5 Things You Shouldn’t Do After Diving

As divers, we focus a lot on the time before and during the dive. We take the time to ensure our equipment is in good condition and our certifications and dive logs are ready.



But what happens after the dive? What happens after surfacing is just as important as the dive itself. Your actions post-dive can impact your health and safety.

Here are 5 things you should avoid doing immediately after diving:

Taking a Flight

There are many high-altitude activities to steer clear of after a dive, but taking a flight is perhaps the most crucial.

When we ascend in a plane, altitude increases, causing the air pressure to drop. This can lead to rapid expansion of the nitrogen accumulated during the dive (similar to rapid ascent during diving), causing Decompression Sickness (DCS).

Waiting for the correct time before flying reduces nitrogen in your body and minimizes the risk of DCS. DAN advises:

  • For a single no-decompression dive, wait at least 12 hours before flying.
  • For multiple dives per day or several days of diving, wait at least 18 hours before flying.
  • For dives requiring decompression stops, wait at least 24 hours before flying.

Dive computers have a “no-fly” warning post-dive; it’s essential to follow your dive computer’s indication and wait until this warning turns off.

Other high-altitude activities to avoid within 24 hours after diving include:

  • Skydiving
  • Mountain climbing
  • Paragliding
  • Ziplining
  • Snowboarding
  • Hot air ballooning

Relaxing in a Jacuzzi

Gas solubility decreases as temperature rises, meaning that exposing your body to a hot environment, like a hot bath, Jacuzzi, sauna, or very hot shower, risks releasing dissolved inert gas in tissues, potentially causing symptomatic bubble formation in tissues.

According to DAN’s recommendations to reduce this risk:

  • Wait 30 minutes before entering a Jacuzzi to allow your body to slowly warm up.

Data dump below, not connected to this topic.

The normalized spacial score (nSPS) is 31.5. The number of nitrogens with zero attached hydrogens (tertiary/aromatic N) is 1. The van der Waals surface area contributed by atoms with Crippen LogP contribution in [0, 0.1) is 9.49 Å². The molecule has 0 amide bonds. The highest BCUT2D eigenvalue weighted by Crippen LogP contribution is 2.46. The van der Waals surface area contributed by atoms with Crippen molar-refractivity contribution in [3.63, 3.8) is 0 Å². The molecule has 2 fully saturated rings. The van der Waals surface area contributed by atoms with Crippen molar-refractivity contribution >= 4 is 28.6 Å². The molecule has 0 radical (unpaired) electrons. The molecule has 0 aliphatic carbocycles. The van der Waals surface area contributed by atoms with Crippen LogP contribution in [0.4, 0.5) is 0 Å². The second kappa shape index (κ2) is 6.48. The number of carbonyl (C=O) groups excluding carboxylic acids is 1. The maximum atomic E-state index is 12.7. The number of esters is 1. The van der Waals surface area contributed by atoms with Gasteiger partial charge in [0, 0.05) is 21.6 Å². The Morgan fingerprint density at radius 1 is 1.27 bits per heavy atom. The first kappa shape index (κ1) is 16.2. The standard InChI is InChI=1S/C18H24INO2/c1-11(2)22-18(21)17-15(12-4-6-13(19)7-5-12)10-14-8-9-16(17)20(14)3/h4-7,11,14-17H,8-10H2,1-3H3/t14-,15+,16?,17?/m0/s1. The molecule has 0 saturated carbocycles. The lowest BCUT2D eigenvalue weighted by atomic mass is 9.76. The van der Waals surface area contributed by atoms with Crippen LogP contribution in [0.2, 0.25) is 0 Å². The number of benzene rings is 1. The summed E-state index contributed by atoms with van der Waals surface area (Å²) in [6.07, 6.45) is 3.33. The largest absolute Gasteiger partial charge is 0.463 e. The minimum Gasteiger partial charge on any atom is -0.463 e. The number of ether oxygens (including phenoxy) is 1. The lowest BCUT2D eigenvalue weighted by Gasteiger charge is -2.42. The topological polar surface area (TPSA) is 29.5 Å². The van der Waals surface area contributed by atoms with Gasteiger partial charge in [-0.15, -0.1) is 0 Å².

• Reduce the temperature of your Jacuzzi so your body doesn’t experience such a rapid heat increase.

hot tub

Excessive Drinking

This is a slightly controversial topic because enjoying a refreshing beer at sunset is a common tradition among divers.

However, drinking alcohol immediately after diving is not recommended.

Why? Alcohol can affect how our body eliminates excess nitrogen. Dehydration is a major cause of Decompression Sickness, and alcohol is one of the most efficient ways to dehydrate us.

Another important reason to avoid excessive drinking after diving is that being heavily intoxicated can mask the true symptoms of Decompression Sickness. This means that appropriate medical care might be sought too late.

To avoid issues, drink plenty of water – preferably with added electrolytes – before and after diving to combat dehydration. Above all, try to wait a few hours before drinking alcohol to prevent any mishaps.

Intensive Exercising

According to DAN, the consensus among researchers is to wait at least 4-6 hours before exercising after diving.

Physical exertion after diving, especially involving heavy use of muscles, joints, or rapid limb movements, could increase bubble formation in the body, escalating the risk of Decompression Sickness.

Some examples of exercise include:

  • Weightlifting
  • Swimming
  • Running
  • Playing sports like soccer or volleyball
  • Even vigorous dancing!

The best advice is to plan both activities carefully. Of course, the longer the interval between diving and exercising, the lower the risk of DCS.


Deep Tissue Massage

Though there isn’t much evidence supporting this theory, many divers believe that a deep tissue massage right after diving could cause DCS. The recommendation is to avoid deep tissue massages for at least 12 hours after diving.

According to DAN, “Gentle massage has not been reliably associated with instances of DCS.”

However, there are two main concerns with deeper massages:

  • Increased blood flow could cause bubble formation.
  • Muscle soreness that might lead to a misdiagnosis (or delayed diagnosis) of Decompression Sickness (DCS).

Conclusion: Opt for a gentler massage post-dive, just to be safe.

Diving offers incredible experiences, but safety doesn’t end when you surface. By avoiding these post-dive activities, you can safeguard your well-being and ensure a safer and more enjoyable diving experience.

Remember, safety is paramount both underwater and on the surface.

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